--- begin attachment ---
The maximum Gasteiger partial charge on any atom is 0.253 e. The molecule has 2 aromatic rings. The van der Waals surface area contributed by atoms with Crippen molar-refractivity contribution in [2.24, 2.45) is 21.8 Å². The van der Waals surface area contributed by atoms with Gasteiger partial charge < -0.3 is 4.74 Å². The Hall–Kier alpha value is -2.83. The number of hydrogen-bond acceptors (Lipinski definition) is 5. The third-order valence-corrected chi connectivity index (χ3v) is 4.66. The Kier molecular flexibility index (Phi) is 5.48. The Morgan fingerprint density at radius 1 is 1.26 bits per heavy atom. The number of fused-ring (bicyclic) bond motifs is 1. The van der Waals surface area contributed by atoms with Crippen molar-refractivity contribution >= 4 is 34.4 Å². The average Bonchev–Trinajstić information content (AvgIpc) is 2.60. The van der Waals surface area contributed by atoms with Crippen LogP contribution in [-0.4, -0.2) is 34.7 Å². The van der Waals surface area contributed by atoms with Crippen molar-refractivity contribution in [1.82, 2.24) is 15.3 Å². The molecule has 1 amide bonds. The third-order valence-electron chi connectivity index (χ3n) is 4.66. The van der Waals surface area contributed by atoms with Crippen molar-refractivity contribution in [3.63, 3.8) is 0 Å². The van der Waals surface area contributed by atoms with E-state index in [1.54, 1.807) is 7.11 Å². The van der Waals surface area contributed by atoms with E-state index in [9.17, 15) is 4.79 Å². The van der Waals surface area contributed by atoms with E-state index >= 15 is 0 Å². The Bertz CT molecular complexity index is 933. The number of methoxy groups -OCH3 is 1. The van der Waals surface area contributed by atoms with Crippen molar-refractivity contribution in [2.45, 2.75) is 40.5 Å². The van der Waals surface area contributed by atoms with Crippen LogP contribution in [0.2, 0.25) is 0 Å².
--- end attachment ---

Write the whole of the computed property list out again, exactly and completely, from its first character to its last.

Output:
The maximum Gasteiger partial charge on any atom is 0.253 e. The molecule has 2 aromatic rings. The van der Waals surface area contributed by atoms with Crippen molar-refractivity contribution in [2.24, 2.45) is 21.8 Å². The van der Waals surface area contributed by atoms with Gasteiger partial charge < -0.3 is 4.74 Å². The Hall–Kier alpha value is -2.83. The number of hydrogen-bond acceptors (Lipinski definition) is 5. The third-order valence-corrected chi connectivity index (χ3v) is 4.66. The Kier molecular flexibility index (Phi) is 5.48. The Morgan fingerprint density at radius 1 is 1.26 bits per heavy atom. The number of fused-ring (bicyclic) bond motifs is 1. The van der Waals surface area contributed by atoms with Crippen molar-refractivity contribution >= 4 is 34.4 Å². The average Bonchev–Trinajstić information content (AvgIpc) is 2.60. The van der Waals surface area contributed by atoms with Crippen LogP contribution in [-0.4, -0.2) is 34.7 Å². The van der Waals surface area contributed by atoms with Crippen molar-refractivity contribution in [1.82, 2.24) is 15.3 Å². The molecule has 1 amide bonds. The third-order valence-electron chi connectivity index (χ3n) is 4.66. The van der Waals surface area contributed by atoms with Crippen molar-refractivity contribution in [3.63, 3.8) is 0 Å². The van der Waals surface area contributed by atoms with E-state index in [1.54, 1.807) is 7.11 Å². The van der Waals surface area contributed by atoms with E-state index in [9.17, 15) is 4.79 Å². The van der Waals surface area contributed by atoms with E-state index >= 15 is 0 Å². The Bertz CT molecular complexity index is 933. The number of methoxy groups -OCH3 is 1. The van der Waals surface area contributed by atoms with Crippen molar-refractivity contribution in [2.45, 2.75) is 40.5 Å². The van der Waals surface area contributed by atoms with Crippen LogP contribution in [0.2, 0.25) is 0 Å².